Movie Review: Solo: A Star Wars Story

This origin tale for the famed character has action but few surprises

Solo: A Star Wars Story
Directed by Ron Howard
With Alden Ehrenreich, Woody Harrelson. Emilia Clarke, Donald Glover, Thandie Newton, Phoebe Waller-Bridge, Joonas Suotamo, Paul Bettany

The producers decided to play it safe with Solo: A Star Wars Story, the latest entry in the ongoing space opera series. The resulting film answers some long-standing questions of how characters met, and what a famous phrase means — and has plenty of action on elaborate new planets. But it never tries to get out of its comfort zone.

This is not one of the main nine films in the series, but a spin-off story, similar to 2016's Rogue One: A Star Wars Story. These fit between the main films and flesh out the events happening a long time ago in a galaxy far, far away.

Solo: A Star Wars Story explores what happened to the gruff pilot shortly before he met up with the characters of Star Wars: Episode IV – A New Hope.

There is a lot of action on several quite stunning locations, but some scenes are drawn out way too long, becoming a bit dull when the excitement wares off. The action and heavy-handed exposition are also paced a bit oddly, never hitting a convincing flow.

The music is also overdone, trying way too hard to boost the excitement and instead of distracting from it. Only a few snippets of famous Star Wars themes by John Williams are used, and these at least bring a sense of familiarity. The rest of the hyperactive score is by John Powell and offers nothing memorable, at least not in a good way.

Alden Ehrenreich takes over the role of Han Solo, made famous by Harrison Ford. They are big shoes to fill, and Ehrenreich is a bit less than convincing. He shows a lot of arrogance and disrespect for rules, but he totally misses the world-weariness of the character. And he doesn't seem nearly as smart or as pragmatic. Ford's Han Solo is similar to Rick (Humphrey Bogart) in Casablanca — looking out for himself while the world burns around him. Ehrenreich's take on the same character is to make him charming and romantic in a rough around the edges way.

Another classic character to turn up in Solo is Lando Calrissian, the caped gambler played by Billy Dee Williams in The Empire Strikes Back and Return of the Jedi. The role is taken over by Donald Glover, and it is another miss. Glover makes a compelling roguish character, but it is hard to see how that character became the same person who is the administrator of Cloud City in The Empire Strikes Back. Glover's version is way too concerned about his capes and appearance and again doesn't seem as sharp as the original version of the same character.

Fans of the series will never forget Jar Jar Binks, a character that became an embarrassment, dragging down The Phantom Menace and Attack of the Clones. This time the annoying character is a robot named L3-37, who just talks way too much with what one might suppose is meant to be comic relief. Her one and only topic is robot rights, with rhetoric that borrows heavily from modern feminism. Overall, though, it seems to ridicule the topic.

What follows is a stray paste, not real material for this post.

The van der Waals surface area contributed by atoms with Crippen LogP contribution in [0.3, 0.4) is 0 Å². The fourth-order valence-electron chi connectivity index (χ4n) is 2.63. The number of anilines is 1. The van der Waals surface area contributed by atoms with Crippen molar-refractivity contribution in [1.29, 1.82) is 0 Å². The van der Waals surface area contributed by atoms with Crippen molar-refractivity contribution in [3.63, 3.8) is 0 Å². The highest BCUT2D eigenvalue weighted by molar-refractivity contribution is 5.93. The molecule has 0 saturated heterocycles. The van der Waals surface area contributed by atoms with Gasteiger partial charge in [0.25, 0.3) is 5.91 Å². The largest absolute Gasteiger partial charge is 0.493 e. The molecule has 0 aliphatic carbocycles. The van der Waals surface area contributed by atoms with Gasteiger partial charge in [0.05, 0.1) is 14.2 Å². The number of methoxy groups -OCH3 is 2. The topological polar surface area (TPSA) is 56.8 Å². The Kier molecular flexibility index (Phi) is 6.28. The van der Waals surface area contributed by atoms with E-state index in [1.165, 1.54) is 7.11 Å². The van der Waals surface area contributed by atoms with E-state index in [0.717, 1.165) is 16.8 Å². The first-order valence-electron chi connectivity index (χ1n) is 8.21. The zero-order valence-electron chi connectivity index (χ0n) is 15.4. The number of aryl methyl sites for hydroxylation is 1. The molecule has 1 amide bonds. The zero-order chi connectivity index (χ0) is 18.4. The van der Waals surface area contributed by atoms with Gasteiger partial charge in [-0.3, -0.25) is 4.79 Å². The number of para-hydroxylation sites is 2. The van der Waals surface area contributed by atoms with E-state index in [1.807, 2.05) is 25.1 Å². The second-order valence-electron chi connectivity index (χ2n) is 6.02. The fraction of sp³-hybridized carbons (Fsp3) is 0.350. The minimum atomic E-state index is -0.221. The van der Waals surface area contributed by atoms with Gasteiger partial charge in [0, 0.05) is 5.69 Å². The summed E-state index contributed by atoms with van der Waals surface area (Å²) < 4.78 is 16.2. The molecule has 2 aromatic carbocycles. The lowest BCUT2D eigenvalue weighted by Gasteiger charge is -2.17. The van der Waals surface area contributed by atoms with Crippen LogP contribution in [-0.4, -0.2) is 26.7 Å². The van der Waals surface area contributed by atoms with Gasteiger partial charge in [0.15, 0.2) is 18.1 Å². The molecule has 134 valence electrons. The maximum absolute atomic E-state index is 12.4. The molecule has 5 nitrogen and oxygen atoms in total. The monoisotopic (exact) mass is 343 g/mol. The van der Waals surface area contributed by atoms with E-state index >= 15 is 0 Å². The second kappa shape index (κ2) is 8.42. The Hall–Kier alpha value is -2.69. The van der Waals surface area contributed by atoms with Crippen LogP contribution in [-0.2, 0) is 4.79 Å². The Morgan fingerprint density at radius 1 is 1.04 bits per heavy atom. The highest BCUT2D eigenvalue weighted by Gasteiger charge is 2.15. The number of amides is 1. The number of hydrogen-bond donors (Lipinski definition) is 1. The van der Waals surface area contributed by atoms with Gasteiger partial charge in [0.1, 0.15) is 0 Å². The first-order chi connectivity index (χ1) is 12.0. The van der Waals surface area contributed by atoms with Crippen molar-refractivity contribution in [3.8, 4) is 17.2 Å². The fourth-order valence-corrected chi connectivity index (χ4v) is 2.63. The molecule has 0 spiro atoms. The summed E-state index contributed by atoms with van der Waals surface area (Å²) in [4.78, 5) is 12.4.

There are some good things in the film. Woody Harrelson creates a compelling criminal in Tobias Beckett. Thandie Newton, another talented actor, also has a role in his gang. Solo winds up tagging along with them for part of the plot. Emilia Clarke, famous for Game of Thrones, also has a good turn as Qi'ra, a rather complicated character who could have actually used more screen time.

Lawrence Kasdan co-wrote the script, and he was also one of the writers of The Empire Strikes Back, which is arguably the best of the series, and Return of the Jedi. This new film being a bit pokey and uninspired is a surprise, considering he should have had a good sense for the characters.

Solo: A Star Wars Story was a troubled production. When filming was almost finished, the original directing team was canned for taking too long and getting the wrong overall tone. Veteran Ron Howard was called in by executive producers to reshoot 70 percent of the film in a hurry.

He is a good choice for someone to come in and fix things. His credits include shooting the quick, low budget car chase film Grand Theft Auto (the same year the original Star Wars came out, 1977), sci-fi films like Cocoon and Apollo 13, and the fantasy Willow for Lucasfilm in 1988. All of his work is consistently professional, and at times inspired.

Howard brought the reshoots together quickly and delivered something that was not a sprawling mess. Considering the tales from the set, this is an accomplishment.

But it adds little to the Star Wars saga that people didn't already know, save for the answer to that one trivia question.

Most of the classic Star Wars films were summer releases, with the new ones instead coming out for the Christmas holidays. Solo returns to the summer release concept.

Star Wars: Episode IX, which still does not have a full title, is slated for December 2019, so there is a bit of a wait. J. J. Abrams is directing.

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